Acid weed, Desmarestia – You can find this Desmarestia in low tide pools. It seems to tolerate active sand and sesonal sand burial.


Giant kelp, Macrocystis pyrifera – On my home beaches Macrocystis is subtidal, so I only know it from drift masses on the beach. Macrocystis drift is common enough that it appeared in my post, Common Marine Algae in the Northern Oregon Drift Line: A Gallery of ImagesMacrocystis is featured on the Monterey Bay Aquarium Logo.


Bull kelp, Nereocystis luetkeana – Bull kelp is subtidal, but in the wrack, it’s an important component of intertidal ecosystems. I wrote a little bit about this in Bull Kelp Drift: A Subtidal-to-Surf Zone Connection.


Pterygophora californica – Old growth kelp is mostly subtidal in Oregon, though you may run across it on the lowest tides. I don’t see it often, even on the drift line. The ones shown below were featured in Browns Put On a Shine in the Drift Line.


A Puzzler

How about this one? If you know what this one is, please let me know. Check out the bullae on the blades. The blades are so shiny they inspired Browns Put On a Shine in the Drift Line.

A mystery brown with shiny blistered blades


Druehl, L. D. and B. E. Clarkston. 2016. Pacific Seaweeds: A Guide To Common Seaweeds of the Pacific Coast. 2nd ed. Harbour Publishing Co.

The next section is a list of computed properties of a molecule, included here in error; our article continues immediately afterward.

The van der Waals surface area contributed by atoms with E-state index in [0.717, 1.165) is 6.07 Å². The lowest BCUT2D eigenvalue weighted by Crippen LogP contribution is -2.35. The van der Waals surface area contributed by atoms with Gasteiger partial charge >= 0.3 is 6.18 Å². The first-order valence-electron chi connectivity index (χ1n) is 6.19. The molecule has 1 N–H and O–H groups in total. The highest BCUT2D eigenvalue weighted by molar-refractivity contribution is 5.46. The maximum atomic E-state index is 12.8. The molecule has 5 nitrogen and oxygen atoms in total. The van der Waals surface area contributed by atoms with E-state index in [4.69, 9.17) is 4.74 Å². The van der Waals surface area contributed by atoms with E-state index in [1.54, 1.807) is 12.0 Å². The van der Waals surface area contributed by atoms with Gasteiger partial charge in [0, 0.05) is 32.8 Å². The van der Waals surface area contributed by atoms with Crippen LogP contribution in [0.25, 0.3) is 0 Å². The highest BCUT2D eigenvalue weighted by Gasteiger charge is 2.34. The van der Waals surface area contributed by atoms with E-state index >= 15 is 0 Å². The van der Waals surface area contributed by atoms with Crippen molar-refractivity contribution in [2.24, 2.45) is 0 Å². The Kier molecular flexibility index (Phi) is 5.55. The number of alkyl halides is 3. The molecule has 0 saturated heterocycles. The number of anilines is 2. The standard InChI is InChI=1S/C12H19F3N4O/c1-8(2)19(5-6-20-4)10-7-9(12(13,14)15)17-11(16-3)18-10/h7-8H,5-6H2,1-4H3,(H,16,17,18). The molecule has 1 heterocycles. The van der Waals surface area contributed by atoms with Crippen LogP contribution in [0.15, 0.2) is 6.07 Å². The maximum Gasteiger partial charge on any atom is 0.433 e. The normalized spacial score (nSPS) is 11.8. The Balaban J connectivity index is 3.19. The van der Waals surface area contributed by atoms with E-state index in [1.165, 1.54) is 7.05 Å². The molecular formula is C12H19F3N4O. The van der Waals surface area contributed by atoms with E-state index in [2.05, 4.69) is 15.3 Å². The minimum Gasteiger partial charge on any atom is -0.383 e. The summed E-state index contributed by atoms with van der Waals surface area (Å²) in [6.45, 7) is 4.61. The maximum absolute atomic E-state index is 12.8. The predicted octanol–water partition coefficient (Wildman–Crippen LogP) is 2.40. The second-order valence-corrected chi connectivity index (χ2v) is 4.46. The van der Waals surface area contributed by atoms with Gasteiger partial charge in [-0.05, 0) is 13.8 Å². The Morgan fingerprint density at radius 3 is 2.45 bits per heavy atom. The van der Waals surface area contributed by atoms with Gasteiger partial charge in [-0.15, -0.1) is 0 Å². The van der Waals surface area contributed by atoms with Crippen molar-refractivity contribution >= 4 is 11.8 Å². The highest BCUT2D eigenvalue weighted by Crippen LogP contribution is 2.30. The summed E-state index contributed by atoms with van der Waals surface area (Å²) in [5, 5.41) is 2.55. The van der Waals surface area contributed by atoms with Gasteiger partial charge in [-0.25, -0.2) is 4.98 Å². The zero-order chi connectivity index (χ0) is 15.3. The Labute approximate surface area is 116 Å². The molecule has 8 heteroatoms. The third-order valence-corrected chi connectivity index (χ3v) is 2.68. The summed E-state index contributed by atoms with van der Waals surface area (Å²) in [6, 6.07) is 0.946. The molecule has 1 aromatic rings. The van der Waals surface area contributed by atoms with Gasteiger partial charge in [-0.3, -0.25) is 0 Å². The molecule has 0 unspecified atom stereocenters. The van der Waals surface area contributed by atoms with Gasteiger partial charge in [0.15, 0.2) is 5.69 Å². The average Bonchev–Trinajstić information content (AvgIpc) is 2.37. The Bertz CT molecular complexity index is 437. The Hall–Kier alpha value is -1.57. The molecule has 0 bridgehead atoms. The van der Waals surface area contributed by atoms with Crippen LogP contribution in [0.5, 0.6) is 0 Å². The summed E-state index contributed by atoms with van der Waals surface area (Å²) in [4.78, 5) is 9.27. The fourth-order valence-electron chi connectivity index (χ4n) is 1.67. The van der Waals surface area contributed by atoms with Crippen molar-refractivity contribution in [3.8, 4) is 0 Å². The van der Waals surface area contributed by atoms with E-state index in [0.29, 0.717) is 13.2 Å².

Harbo, R. M. 2011. Whelks to Whales: Coastal Marine Life of the Pacific Northwest. 2nd ed. Harbour Publishing Co.

Kozloff, E. N. 1993. Seashore Life of the Northern Pacific Coast. 3rd ed. University of Washington Press.

Lamb, A. and B. P. Hanby. 2005. Marine Life of the Pacific Northwest. Harbour Publishing.

Mondragon, J., and J. Mondragon. 2010. Seaweeds of the Pacific Coast. Shoreline Press.

Sept. J. D. 2009. The Beachcomber’s Guide to Seashore Life in the Pacific Northwest. Revised ed. Harbour Publishing.

Web Resources

The brown algae page on the Netarts Bay Today website is one of the best references you’ll find for the Pacific Northwest.

Biodiversity of the Central Coast has a great page on browns.

Seaweeds of Alaska is a standard reference for the Pacific northwest. It has a great brown algae page.

You can, and should, scroll down to the brown algae section of Oregon’s Rocky Intertidal by Kate Krieg.

The Seaweed Sorter app is fun and very useful!